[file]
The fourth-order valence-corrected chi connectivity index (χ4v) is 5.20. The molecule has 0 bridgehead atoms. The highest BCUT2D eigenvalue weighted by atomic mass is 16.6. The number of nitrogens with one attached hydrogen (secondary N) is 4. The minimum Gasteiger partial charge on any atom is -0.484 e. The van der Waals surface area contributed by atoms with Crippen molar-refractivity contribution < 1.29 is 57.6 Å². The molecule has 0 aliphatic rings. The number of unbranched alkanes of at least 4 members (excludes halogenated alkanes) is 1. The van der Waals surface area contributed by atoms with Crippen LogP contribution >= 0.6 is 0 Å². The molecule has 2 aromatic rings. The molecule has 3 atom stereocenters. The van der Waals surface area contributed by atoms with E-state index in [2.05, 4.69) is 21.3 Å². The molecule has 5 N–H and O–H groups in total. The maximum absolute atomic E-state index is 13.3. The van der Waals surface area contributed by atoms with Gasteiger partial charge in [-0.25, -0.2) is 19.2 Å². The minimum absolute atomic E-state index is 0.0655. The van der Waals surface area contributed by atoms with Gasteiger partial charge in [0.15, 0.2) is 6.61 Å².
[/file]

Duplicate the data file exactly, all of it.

The fourth-order valence-corrected chi connectivity index (χ4v) is 5.20. The molecule has 0 bridgehead atoms. The highest BCUT2D eigenvalue weighted by atomic mass is 16.6. The number of nitrogens with one attached hydrogen (secondary N) is 4. The minimum Gasteiger partial charge on any atom is -0.484 e. The van der Waals surface area contributed by atoms with Crippen molar-refractivity contribution < 1.29 is 57.6 Å². The molecule has 0 aliphatic rings. The number of unbranched alkanes of at least 4 members (excludes halogenated alkanes) is 1. The van der Waals surface area contributed by atoms with Crippen LogP contribution >= 0.6 is 0 Å². The molecule has 2 aromatic rings. The molecule has 3 atom stereocenters. The van der Waals surface area contributed by atoms with E-state index in [2.05, 4.69) is 21.3 Å². The molecule has 5 N–H and O–H groups in total. The maximum absolute atomic E-state index is 13.3. The van der Waals surface area contributed by atoms with Gasteiger partial charge in [-0.25, -0.2) is 19.2 Å². The minimum absolute atomic E-state index is 0.0655. The van der Waals surface area contributed by atoms with Gasteiger partial charge in [0.15, 0.2) is 6.61 Å².